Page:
There are many benefits to conducting Dark Web Monitoring exercises, including the following:
- Minimizing further damage. The trend today is for a Cyberattacker to take a long time to study the profiles of their intended victims. They do this to determine the most vulnerable point in which they can penetrate covertly. Once they are in, their goal is to stay in for as long as possible and to move in a lateral fashion so that they can enter other areas of the IT/Network Infrastructure as well. The Cyberattacker doesn’t steal the PII datasets in one huge swipe; rather, they take them out bit by bit so that your IT Security team does not notice it until is too late. But if you engage in routine monitoring of the Dark Web, you may come across information/data that looks like it was stolen from your company; this will be your first indication that a Cyberattacker has entered your system. From there, you can take action to kick them out of your IT/Network Infrastructure, and seal off any holes that are still lurking. This is where a Penetration Test can be used in conjunction with the Dark Web Monitoring exercise. Of course, the sooner you do this, the better, before the real damage starts to set in for your company.
- Beefing up your lines of defense. The common thinking here is that by merely conducting a Cyber Risk Analysis you can determine exactly what steps you need to take make your defense perimeter even stronger. While this is certainly true to an extent, engaging in Dark Web Monitoring can help you to further pinpoint those areas in defense mechanisms that still need more work. For example, once you know that some of your PII datasets have actually found their way onto the Dark Web, your IT Security team can then backtrack to determine the manner in which they were stolen. You will then be able to determine where the weak spot was. For example, even though your databases may have been upgraded with the latest patches and upgrades, there could have been a security flaw in the source code which allowed the Cyberattacker to penetrate into, and covertly hijack, this information.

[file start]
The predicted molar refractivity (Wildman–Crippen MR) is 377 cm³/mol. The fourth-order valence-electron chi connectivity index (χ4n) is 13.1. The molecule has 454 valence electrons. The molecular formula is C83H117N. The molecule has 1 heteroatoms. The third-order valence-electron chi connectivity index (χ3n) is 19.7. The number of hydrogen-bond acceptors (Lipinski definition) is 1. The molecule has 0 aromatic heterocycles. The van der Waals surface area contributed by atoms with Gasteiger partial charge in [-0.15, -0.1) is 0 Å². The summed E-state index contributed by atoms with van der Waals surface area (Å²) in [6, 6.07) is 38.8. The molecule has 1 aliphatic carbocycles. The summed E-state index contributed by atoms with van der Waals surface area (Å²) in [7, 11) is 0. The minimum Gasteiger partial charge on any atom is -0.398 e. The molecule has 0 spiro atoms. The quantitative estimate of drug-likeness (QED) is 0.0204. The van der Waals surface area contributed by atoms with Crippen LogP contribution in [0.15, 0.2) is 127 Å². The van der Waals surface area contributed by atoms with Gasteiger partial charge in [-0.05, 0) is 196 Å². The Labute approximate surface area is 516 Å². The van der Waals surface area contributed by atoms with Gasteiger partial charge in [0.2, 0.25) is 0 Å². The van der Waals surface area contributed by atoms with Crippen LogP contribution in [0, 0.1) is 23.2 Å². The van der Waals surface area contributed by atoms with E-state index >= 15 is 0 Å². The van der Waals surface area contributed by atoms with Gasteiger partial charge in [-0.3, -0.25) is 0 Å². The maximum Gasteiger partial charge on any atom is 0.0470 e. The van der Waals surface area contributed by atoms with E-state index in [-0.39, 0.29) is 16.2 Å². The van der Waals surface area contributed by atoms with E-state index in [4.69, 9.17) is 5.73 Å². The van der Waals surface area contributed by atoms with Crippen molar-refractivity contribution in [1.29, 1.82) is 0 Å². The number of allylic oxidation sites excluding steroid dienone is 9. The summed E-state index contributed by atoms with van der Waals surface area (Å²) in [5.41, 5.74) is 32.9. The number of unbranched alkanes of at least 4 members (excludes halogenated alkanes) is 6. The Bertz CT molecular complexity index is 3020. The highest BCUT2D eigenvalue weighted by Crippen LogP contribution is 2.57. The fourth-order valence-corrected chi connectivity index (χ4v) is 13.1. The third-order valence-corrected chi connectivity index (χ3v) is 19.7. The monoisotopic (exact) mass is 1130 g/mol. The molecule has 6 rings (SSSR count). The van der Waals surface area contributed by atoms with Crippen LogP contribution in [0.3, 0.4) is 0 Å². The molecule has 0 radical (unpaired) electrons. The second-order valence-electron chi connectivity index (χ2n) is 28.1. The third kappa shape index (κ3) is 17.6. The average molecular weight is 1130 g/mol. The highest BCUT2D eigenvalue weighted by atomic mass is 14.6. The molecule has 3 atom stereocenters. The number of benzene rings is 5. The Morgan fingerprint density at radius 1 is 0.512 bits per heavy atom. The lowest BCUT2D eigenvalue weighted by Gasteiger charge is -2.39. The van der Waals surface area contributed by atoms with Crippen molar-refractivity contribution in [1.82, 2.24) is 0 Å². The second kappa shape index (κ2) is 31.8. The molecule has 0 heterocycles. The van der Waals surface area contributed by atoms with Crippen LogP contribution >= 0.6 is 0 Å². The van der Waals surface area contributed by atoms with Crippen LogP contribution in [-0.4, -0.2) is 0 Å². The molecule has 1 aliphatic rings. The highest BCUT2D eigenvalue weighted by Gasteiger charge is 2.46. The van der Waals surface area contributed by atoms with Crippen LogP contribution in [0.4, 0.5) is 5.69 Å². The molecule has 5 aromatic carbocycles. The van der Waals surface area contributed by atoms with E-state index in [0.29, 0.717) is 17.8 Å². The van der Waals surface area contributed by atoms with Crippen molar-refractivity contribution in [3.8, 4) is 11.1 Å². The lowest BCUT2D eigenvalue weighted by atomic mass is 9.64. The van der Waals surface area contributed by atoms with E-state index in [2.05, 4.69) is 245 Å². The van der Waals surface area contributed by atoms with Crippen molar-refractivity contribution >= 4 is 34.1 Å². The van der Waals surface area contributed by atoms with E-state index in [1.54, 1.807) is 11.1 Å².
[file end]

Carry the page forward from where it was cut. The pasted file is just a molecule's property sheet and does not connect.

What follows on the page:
- Coming into compliance. With advent of the Remote Workforce now taking a permanent hold, it is expected that both the GDPR and the CCPA will be strictly enforced. A major part of these key pieces of legislation is making sure that the PII datasets that are housed in your database are protected by the best possible layers of defense. If you are ever audited, you can prove to regulators that you are taking a proactive stance by taking further steps to protect these mission critical pieces of information and data. Also, by engaging in this kind of activity now, you will be able to quickly implement the necessary controls in case your IT Security team discovers any corporate information/data for sale on the Dark Web— before it is too late.
This article has examined what Dark Web Monitoring is and the benefits of doing it for your company. A future article will examine the components and operations that are actually involved when conducting this kind of exercise.
Ravi Das is a Cybersecurity Consultant and Business Development Specialist. He also does Cybersecurity Consulting through his private practice, RaviDas Tech, Inc. He also possesses the Certified in Cybersecurity (CC) cert from the ISC2.